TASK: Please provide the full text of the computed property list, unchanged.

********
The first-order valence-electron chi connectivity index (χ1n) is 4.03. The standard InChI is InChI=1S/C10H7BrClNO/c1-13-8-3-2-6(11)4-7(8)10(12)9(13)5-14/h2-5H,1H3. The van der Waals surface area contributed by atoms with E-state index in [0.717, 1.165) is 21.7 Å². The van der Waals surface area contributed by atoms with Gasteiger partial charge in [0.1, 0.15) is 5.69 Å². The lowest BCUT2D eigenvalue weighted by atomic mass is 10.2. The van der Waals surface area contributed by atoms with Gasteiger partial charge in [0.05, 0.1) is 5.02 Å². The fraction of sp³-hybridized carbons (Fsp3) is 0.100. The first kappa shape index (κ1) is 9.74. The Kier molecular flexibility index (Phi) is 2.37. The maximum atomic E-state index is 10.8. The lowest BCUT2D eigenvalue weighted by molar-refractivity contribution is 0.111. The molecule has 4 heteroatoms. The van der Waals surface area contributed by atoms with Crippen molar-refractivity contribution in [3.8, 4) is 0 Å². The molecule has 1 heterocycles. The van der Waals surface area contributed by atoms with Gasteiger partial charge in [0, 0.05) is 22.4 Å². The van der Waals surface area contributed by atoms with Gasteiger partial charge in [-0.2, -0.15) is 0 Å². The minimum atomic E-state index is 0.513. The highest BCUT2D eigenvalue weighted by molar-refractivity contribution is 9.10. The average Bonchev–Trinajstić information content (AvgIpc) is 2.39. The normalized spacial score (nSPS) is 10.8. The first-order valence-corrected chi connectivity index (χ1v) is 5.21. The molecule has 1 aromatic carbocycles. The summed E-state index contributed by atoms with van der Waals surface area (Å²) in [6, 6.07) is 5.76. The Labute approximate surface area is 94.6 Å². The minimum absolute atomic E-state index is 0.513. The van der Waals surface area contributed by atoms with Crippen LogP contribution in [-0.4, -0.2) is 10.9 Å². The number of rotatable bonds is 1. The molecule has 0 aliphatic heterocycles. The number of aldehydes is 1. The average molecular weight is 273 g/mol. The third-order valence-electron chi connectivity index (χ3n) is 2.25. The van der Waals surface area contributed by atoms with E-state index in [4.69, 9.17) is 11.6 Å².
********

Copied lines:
The first-order valence-electron chi connectivity index (χ1n) is 4.03. The standard InChI is InChI=1S/C10H7BrClNO/c1-13-8-3-2-6(11)4-7(8)10(12)9(13)5-14/h2-5H,1H3. The van der Waals surface area contributed by atoms with E-state index in [0.717, 1.165) is 21.7 Å². The van der Waals surface area contributed by atoms with Gasteiger partial charge in [0.1, 0.15) is 5.69 Å². The lowest BCUT2D eigenvalue weighted by atomic mass is 10.2. The van der Waals surface area contributed by atoms with Gasteiger partial charge in [0.05, 0.1) is 5.02 Å². The fraction of sp³-hybridized carbons (Fsp3) is 0.100. The first kappa shape index (κ1) is 9.74. The Kier molecular flexibility index (Phi) is 2.37. The maximum atomic E-state index is 10.8. The lowest BCUT2D eigenvalue weighted by molar-refractivity contribution is 0.111. The molecule has 4 heteroatoms. The van der Waals surface area contributed by atoms with Crippen molar-refractivity contribution in [3.8, 4) is 0 Å². The molecule has 1 heterocycles. The van der Waals surface area contributed by atoms with Gasteiger partial charge in [0, 0.05) is 22.4 Å². The van der Waals surface area contributed by atoms with Gasteiger partial charge in [-0.2, -0.15) is 0 Å². The minimum atomic E-state index is 0.513. The highest BCUT2D eigenvalue weighted by molar-refractivity contribution is 9.10. The average Bonchev–Trinajstić information content (AvgIpc) is 2.39. The normalized spacial score (nSPS) is 10.8. The first-order valence-corrected chi connectivity index (χ1v) is 5.21. The molecule has 1 aromatic carbocycles. The summed E-state index contributed by atoms with van der Waals surface area (Å²) in [6, 6.07) is 5.76. The Labute approximate surface area is 94.6 Å². The minimum absolute atomic E-state index is 0.513. The van der Waals surface area contributed by atoms with Crippen LogP contribution in [-0.4, -0.2) is 10.9 Å². The number of rotatable bonds is 1. The molecule has 0 aliphatic heterocycles. The number of aldehydes is 1. The average molecular weight is 273 g/mol. The third-order valence-electron chi connectivity index (χ3n) is 2.25. The van der Waals surface area contributed by atoms with E-state index in [4.69, 9.17) is 11.6 Å².